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I am currently fermenting a blonde ale, and I was thinking of adding strawberries after primary fermentation. However I don't want a full batch of stawberry ale, so I plan to rack only half of the 5 gallon batch onto strawberries.

I have another 5 gallon carboy that I can use, but am I risking significant oxidation by having half the carboy full of air? Is there anything else I can do? Should I buy a couple 1 gallon growlers? Other options?

Thanks!

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2 Answers 2

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When you add fruit like that, it's probably a good idea to do so when it's actively fermenting. So I will presume that's the stage you are in, or that you will add something fermentable to get there.

Racking half of your actively fermenting batch into an empty carboy will probably not oxygenate to a level where you should be concerned because there will be a layer of CO2 formed between your beer and the air (CO2 being heavier than air). If you want to be extra careful, you could go to the bike store and pick-up one of those tire fillers, and use that to purge the vessel of oxygen.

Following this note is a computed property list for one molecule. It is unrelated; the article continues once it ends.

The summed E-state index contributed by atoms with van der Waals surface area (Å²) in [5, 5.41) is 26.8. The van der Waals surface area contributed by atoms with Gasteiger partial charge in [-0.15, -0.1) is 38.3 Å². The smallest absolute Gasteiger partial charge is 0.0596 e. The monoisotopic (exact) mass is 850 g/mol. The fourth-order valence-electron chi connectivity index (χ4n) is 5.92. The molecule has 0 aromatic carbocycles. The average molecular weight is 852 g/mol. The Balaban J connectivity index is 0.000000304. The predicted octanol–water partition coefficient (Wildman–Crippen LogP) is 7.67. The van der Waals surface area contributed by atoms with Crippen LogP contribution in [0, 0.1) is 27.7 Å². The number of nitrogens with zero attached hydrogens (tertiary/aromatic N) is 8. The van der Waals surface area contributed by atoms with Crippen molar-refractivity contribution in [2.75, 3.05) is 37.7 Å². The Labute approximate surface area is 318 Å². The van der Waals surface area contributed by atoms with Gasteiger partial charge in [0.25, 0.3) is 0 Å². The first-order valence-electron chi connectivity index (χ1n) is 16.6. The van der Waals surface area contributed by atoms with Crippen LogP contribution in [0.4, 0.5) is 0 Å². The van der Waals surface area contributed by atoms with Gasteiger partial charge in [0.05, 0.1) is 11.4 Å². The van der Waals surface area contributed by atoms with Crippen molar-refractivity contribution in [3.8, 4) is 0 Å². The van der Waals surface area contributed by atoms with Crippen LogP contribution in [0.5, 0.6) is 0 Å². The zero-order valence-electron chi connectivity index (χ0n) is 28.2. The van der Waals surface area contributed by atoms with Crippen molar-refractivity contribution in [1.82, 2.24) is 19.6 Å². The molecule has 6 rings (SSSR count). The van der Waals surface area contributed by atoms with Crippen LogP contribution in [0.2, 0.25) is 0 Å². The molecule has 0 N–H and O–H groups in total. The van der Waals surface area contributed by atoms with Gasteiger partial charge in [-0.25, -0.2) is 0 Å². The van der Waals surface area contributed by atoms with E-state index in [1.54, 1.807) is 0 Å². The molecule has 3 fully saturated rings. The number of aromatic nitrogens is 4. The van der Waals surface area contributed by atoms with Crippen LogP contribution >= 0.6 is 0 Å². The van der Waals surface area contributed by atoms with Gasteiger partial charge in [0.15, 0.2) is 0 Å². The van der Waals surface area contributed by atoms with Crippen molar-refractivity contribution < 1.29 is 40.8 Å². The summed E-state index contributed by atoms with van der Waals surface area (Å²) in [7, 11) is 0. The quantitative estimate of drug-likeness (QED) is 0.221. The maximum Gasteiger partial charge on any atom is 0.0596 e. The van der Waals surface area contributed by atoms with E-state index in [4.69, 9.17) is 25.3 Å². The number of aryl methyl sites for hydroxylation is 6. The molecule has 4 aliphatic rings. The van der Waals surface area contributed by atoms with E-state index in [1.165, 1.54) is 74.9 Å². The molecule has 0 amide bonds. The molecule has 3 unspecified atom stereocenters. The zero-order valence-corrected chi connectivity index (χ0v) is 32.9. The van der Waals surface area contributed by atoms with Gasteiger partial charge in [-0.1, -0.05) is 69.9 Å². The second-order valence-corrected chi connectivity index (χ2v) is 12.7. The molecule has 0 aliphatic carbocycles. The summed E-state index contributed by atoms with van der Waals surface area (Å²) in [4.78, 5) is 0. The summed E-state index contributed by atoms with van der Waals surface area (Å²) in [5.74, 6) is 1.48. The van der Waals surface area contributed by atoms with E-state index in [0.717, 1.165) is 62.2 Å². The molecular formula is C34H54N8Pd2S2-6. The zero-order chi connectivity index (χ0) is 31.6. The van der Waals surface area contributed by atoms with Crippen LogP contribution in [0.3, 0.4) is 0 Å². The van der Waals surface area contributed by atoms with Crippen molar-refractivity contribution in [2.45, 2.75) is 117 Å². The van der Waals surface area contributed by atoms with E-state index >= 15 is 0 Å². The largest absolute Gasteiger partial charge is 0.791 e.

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Actually I thought you were supposed to rack to secondary after the the primary was pretty much done, and that the strawberries might add a little more sugar for fermentation. Sounds like I should do some more research. –  user2101 Apr 16 '12 at 23:11
    
The strawberries will indeed add sugar which will kick up fermentation again. If you aren't adding too much fruit (less than 2lb say), then you prob should rack at the very end of primary, as Dale suggests, to ensure that the final 10-20% of fermentation, plus the new fermentation from the berries, adds enough C02 to push the bulk of the oxygen out. If you are adding several pounds of fruit, then you are probably fine just letting primary fermentation finishing completely, as the heavy fruit will generate more than enough C02 to protect you. –  Graham Apr 17 '12 at 17:00

Look into one of those Portable CO2 Carttridge Chargers (if you don't already have a CO2 system for kegging). Something like http://stores.kegconnection.com/Detail.bok?no=4 will work great.

"Spray" the CO2 down into the carboy gently over some time and it should displace the O2 in the carboy. You can also use the same method to push the beer from one carboy to the other via one of those orange caps.

As Graham said in another comment, for the fruited beer, you're probably fine as the yeast will ferment the sugars in the fruit and blow the oxygen out fairly quickly (there WILL be some staling/oxygenation but it should be relatively minor)

Also, 1 gallon growlers will also work brilliantly.

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